Search Images Maps Play YouTube News Gmail Drive More »
Sign in
Screen reader users: click this link for accessible mode. Accessible mode has the same essential features but works better with your reader.

Patents

  1. Advanced Patent Search
Publication numberUS4291837 A
Publication typeGrant
Application numberUS 06/092,950
Publication dateSep 29, 1981
Filing dateNov 13, 1979
Priority dateSep 11, 1978
Publication number06092950, 092950, US 4291837 A, US 4291837A, US-A-4291837, US4291837 A, US4291837A
InventorsLyndle G. Gheen
Original AssigneeGheen Lyndle G
Export CitationBiBTeX, EndNote, RefMan
External Links: USPTO, USPTO Assignment, Espacenet
Automatic multiple move irrigation line
US 4291837 A
Abstract
An irrigation line move operates fully automatically for twenty-four hours and includes a prime mover carriage carrying a gasoline engine which drives a pipe of a wheel line through a hydraulic drive system, and the wheel pipe, through a first planetary transmission, drives a shaft paralleling the pipe. The shaft drives a slave carriage through a second planetary transmission. The engine is started under the control of a circuit having a stepping switch which sequentially shuts off water to the line, allows the line to drain, starts the engine to move the line, stops the engine, and turns on the water to the pipe. The above cycle is repeated after a given time of irrigation. The first planetary transmission includes a chain driving a plurality of planetary sprockets.
Images(8)
Previous page
Next page
Claims(11)
What is claimed is:
1. In an automatic multiple move irrigation line,
an irrigation pipe,
wheel means supporting the pipe,
a prime mover,
motor means drivable by the prime mover for driving the wheel means,
starting means for starting the prime mover,
solenoid means for actuating the starting means,
means for supplying water under pressure to the pipe, timing circuit means for periodically actuating the solenoid means.
water control means responsive to the timing circuit means for shutting off the water supplying means before each actuation of the starting means, drain means resonsive to said circuit means for draining the pipe before each actuation of said starting means,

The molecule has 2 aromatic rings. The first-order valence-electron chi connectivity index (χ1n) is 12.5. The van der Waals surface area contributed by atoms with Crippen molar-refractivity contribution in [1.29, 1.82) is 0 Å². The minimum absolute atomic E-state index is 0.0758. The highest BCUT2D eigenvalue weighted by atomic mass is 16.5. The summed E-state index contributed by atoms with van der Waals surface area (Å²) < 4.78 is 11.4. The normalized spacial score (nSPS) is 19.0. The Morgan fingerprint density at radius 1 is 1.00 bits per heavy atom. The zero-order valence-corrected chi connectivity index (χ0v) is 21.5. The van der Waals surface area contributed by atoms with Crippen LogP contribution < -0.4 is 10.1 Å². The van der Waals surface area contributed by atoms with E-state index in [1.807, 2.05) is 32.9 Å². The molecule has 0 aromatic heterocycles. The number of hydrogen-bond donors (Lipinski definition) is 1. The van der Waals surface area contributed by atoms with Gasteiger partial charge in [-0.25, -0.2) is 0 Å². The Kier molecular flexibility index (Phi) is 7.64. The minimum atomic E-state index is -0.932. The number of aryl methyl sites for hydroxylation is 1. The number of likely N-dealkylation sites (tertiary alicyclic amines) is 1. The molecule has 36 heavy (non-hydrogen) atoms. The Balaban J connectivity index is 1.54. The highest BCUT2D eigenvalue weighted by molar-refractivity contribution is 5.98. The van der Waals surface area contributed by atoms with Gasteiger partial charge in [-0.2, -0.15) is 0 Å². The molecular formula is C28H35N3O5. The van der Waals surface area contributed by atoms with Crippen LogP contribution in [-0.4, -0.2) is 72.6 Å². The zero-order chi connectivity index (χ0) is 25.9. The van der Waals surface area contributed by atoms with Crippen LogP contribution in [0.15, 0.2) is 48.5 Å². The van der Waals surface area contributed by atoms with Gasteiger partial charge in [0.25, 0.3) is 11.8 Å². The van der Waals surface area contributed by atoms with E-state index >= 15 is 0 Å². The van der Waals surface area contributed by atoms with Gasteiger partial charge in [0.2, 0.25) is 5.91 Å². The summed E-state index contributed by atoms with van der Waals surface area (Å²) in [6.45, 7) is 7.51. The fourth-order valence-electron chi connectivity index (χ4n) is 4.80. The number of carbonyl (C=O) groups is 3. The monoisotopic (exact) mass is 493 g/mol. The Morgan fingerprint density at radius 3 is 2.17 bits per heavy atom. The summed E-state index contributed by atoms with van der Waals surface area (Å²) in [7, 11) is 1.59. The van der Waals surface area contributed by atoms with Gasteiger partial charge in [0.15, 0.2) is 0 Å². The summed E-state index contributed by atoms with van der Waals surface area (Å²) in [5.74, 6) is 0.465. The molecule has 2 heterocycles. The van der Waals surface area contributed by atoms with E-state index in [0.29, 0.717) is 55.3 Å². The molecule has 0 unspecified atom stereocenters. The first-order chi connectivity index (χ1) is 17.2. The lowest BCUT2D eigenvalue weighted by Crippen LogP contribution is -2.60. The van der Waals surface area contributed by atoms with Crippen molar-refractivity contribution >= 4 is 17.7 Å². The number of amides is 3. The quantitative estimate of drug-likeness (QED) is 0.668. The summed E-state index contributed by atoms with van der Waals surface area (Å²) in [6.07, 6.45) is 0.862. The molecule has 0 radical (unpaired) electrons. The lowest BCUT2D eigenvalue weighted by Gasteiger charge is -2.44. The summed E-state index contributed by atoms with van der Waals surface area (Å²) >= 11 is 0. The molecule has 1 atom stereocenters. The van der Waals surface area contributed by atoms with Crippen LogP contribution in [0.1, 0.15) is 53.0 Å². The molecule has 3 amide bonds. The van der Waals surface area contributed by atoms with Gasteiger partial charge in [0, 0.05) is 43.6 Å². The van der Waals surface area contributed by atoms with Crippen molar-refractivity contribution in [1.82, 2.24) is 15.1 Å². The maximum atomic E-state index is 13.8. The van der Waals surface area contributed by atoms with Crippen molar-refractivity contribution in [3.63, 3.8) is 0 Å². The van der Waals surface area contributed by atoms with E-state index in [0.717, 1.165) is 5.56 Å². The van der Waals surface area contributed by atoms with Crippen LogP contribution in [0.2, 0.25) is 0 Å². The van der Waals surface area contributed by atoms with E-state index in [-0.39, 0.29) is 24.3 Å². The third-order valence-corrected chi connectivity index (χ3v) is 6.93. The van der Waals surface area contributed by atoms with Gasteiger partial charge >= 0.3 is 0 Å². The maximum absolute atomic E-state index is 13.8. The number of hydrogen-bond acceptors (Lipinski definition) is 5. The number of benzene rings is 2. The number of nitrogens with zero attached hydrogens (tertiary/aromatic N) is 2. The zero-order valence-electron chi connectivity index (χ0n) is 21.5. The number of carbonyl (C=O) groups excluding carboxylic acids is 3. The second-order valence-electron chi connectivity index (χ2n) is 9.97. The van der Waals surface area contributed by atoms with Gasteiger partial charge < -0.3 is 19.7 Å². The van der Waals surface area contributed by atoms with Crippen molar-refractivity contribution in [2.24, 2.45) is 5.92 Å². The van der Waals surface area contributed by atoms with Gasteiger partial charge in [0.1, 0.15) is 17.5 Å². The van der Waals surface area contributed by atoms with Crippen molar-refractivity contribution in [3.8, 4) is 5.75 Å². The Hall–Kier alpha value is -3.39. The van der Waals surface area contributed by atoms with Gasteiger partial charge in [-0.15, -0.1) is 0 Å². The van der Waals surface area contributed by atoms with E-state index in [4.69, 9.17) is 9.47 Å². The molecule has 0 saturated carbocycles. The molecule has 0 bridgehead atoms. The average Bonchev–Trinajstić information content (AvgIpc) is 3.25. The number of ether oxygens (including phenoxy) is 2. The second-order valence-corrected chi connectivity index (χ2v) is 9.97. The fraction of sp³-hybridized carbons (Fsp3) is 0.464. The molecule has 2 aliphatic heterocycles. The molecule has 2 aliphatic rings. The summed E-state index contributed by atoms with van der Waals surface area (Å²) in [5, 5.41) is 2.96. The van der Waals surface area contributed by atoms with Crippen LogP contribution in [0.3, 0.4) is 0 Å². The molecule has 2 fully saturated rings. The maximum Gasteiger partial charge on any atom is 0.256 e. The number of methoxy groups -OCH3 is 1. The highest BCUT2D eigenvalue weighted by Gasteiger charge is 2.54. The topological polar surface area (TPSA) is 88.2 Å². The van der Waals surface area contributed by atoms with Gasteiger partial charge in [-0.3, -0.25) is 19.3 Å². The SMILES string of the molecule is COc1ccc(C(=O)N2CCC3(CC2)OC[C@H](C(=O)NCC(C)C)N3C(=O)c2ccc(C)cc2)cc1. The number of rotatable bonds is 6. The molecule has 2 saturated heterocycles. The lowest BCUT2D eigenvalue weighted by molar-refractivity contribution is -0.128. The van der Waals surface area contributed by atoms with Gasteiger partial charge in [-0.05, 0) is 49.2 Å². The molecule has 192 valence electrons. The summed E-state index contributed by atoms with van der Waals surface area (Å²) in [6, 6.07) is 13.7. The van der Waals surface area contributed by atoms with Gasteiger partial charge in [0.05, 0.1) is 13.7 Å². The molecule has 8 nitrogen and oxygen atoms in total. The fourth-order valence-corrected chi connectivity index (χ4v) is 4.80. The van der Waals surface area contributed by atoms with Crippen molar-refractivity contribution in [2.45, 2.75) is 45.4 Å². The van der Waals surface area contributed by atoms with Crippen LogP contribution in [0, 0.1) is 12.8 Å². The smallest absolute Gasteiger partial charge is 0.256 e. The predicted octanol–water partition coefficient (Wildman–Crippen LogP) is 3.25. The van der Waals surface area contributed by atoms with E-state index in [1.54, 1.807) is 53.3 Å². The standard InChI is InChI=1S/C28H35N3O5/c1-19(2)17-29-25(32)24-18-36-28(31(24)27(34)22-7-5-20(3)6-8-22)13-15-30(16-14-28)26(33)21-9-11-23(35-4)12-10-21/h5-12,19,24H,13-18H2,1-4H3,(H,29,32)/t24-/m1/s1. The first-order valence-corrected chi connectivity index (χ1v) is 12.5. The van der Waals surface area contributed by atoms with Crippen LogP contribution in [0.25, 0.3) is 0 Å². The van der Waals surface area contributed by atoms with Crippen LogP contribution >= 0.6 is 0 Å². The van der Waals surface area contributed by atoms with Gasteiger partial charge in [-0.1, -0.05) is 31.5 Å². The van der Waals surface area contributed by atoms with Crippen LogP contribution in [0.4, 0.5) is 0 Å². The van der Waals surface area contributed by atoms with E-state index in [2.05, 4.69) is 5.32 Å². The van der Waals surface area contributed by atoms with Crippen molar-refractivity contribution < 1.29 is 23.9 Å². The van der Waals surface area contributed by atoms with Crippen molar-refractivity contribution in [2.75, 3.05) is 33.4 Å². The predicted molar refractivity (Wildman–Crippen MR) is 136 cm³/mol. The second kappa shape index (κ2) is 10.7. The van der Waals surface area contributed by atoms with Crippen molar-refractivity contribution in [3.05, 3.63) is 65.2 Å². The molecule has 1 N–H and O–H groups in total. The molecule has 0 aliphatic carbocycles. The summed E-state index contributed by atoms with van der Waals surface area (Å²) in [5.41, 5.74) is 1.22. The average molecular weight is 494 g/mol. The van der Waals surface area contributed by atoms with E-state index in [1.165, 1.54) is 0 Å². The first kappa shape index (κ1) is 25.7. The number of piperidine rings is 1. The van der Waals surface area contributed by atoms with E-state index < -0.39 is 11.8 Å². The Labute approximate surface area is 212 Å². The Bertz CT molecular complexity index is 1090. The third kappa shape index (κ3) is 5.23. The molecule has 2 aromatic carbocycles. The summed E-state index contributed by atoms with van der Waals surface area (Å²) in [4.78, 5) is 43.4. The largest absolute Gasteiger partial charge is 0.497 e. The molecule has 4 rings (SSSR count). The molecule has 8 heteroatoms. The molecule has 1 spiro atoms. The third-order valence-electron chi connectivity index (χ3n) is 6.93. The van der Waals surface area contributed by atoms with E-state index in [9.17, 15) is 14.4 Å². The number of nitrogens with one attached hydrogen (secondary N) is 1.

means for stopping the prime mover at the end of each predetermined move of the line,
the water control means being responsive to the timing circuit means for actuating the water supplying means to the line only after the prime mover is stopped each time to sprinkle,
and means responsive to a predetermined number of cycles of moves and sprinklings for actuating the water control means and prevent further actuation of the solenoid means.
2. The line of claim 1 wherein the prime mover comprises a gasoline engine,
the starting means including a starter for starting the engine, the timer means including means for actuating the starting means a plurality of times until the engine is started.
3. The line of claim 2 including a remote control manual override switch at one end of the line for actuating the starting means.
4. The line of claim 3 including a remote control manual override switch for running the engine at said end of the line.
5. The line of claim 1 including reversible transmission means driving the wheel means and driven by the prime mover and manual control means for reversing the transmission means to reverse the direction of movement of the wheel means.
6. In an automatic multiple move irrigation line,
an irrigation pipe,
a plurality of wheels keyed to the pipe,
wheel carriage means,
transmission means for rotating the pipe,
drive means carried by the carriage means and including a prime mover for driving the transmission means,
programming means for automatically periodically starting and running the prime mover,
means responsive to movement of the pipe over a predetermined distance for stopping the prime mover,